Women are instrumental to their workplaces, even though in some places they have to fight age-old stereotypes. Regardless of not whether they are in a leadership position, women in every workplace have the potential to create a lasting impact. The following are a few ways female employees can push for change.
The Future is Intersectional
Intersectionality, a term coined decades ago by the Black philosopher Kimberlé Crenshaw, is a theoretical framework for mapping how various aspects of an individual’s social and political identities combine to incite different levels and modes of discrimination. While all women may share similar experiences of discrimination due to their gender, women who grew up poor will have faced different injustices than those who grew up in a more financially stable environment, Black women will have faced different injustices than white women, and so on. It’s become a bit of a buzzword over the past several years, but its active and sincere implementation cannot be understated. When you fight for change in the workplace, ensure that your actions are informed of a variety of needs. Are you a white woman with management that considers natural hair to be unprofessional? Are you an able-bodied woman working in a building that isn’t up to accessibility codes? Advocate for your fellow women!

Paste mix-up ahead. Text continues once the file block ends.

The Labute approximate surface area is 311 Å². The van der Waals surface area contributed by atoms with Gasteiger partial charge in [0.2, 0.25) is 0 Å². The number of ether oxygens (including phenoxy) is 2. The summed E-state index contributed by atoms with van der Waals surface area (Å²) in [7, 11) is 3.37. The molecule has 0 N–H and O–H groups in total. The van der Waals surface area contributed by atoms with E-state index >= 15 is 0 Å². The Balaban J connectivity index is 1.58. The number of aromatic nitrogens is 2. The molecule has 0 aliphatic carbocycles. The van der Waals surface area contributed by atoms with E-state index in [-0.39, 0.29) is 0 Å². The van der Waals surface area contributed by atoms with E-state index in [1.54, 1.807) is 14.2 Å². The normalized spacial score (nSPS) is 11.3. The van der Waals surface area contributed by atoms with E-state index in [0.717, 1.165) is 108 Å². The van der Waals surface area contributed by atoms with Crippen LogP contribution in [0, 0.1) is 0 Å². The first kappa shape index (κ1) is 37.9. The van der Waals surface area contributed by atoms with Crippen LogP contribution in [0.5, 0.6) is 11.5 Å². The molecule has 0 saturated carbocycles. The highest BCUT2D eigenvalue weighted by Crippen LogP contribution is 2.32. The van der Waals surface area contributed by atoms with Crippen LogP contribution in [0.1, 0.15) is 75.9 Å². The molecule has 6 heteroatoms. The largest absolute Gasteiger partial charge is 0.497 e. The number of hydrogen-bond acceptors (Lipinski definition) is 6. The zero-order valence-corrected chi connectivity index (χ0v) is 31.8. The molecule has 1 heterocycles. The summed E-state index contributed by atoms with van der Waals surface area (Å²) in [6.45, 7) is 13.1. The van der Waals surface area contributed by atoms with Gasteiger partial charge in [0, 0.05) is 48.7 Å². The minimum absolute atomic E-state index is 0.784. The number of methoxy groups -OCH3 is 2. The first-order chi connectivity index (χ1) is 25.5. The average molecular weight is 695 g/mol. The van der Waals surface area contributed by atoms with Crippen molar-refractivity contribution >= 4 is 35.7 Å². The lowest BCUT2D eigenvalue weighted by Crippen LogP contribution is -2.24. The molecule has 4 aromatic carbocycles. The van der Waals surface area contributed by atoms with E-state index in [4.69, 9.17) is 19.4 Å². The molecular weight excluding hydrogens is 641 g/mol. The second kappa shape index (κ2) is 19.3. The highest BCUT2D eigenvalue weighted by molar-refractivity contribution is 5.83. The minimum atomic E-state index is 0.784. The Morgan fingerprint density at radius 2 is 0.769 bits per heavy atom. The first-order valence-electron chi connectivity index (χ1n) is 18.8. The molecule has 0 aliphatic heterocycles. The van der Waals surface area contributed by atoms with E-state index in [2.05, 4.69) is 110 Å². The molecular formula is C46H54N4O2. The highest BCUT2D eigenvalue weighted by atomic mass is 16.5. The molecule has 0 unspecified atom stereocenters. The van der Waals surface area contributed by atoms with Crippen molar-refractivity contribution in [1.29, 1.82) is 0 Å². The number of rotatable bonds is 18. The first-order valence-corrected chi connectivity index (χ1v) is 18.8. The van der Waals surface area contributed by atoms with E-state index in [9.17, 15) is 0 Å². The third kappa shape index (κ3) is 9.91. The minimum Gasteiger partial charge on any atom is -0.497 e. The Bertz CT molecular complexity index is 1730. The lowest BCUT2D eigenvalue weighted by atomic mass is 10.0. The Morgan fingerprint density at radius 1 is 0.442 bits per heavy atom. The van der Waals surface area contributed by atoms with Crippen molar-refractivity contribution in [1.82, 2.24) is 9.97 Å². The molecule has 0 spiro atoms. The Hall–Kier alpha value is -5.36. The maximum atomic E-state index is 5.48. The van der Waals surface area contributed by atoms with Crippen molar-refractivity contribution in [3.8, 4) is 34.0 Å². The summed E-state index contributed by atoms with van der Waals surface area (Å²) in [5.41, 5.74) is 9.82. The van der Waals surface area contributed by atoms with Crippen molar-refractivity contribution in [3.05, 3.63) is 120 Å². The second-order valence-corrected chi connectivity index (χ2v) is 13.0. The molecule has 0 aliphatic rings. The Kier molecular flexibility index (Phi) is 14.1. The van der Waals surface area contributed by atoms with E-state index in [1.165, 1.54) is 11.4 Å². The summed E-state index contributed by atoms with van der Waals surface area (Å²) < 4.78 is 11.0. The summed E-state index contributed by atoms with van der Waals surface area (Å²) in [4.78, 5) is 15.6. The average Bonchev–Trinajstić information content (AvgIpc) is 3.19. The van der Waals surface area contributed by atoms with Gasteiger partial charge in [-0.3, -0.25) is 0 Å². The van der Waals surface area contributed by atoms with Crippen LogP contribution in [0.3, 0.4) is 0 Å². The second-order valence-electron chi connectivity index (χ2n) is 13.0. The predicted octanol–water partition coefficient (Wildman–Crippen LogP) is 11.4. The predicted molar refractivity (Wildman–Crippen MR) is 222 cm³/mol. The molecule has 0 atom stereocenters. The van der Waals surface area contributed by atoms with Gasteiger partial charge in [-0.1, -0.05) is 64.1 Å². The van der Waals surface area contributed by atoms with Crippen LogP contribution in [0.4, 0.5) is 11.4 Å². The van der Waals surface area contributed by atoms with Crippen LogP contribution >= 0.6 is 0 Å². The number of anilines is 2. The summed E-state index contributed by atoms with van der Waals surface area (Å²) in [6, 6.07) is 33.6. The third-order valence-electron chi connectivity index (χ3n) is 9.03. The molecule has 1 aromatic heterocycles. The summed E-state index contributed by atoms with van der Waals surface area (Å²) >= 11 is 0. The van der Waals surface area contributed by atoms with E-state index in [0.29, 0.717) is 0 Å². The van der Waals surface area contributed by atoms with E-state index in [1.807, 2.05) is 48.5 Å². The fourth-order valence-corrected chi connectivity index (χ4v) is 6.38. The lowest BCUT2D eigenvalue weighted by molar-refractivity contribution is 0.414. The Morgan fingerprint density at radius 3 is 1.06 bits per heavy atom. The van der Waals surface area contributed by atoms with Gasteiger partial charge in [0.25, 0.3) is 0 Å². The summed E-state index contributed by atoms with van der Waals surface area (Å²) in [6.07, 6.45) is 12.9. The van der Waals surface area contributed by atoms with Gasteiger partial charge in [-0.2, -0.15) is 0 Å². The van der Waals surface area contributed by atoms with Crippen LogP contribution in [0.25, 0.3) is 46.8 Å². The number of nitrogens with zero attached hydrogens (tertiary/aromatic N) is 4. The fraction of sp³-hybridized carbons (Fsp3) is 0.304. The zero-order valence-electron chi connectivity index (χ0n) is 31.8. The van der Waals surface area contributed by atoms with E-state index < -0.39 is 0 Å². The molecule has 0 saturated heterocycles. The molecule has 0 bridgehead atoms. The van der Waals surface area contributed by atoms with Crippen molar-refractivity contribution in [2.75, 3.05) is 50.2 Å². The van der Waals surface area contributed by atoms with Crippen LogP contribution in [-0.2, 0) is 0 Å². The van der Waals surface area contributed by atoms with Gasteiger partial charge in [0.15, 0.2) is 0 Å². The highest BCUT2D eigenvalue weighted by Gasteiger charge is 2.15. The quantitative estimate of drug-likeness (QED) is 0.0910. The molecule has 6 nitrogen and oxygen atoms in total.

Safe Environments are Flourishing Environments
Talk to your coworkers and your management about cultivating stronger systems for reporting and investigating instances of sexual harassment in the workplace. Environments where women feel safe are environments where women can flourish. If you feel uneasy about confronting management on your own, remember that there is strength in numbers; rally together your coworkers to pressure for more robust policies together.
Know Your Rights
While some workplaces may violate these dues, you’ll feel more confident in challenging a toxic work environment if you know what protections you have on your side. This idea is particularly important in terms of cracking down on sexual harassment in the workplace, as many women do not report their experiences or concerns due to fear of retaliation. Laws state, however, that your employer cannot retaliate against you simply for bringing up a complaint.
Don’t Be Afraid to Negotiate
Another great benefit of familiarizing yourself with your rights is that you will be less afraid to negotiate. Advocate for yourself. You miss 100% of the shots you do not take.
Get to the Polls
Fulfill your civic duty of voting and research the candidates that show their commitment to women in the workplace. Did the candidate speak out in support of things like the #MeToo movement? Does the candidate have policies that push for paid paternal leave and fight for unions? Have they spearheaded organizations that fund women in STEM or that make receiving a college education a more accessible dream? Ask your own questions, be informed, and have your voice heard.
View this article in presentation form: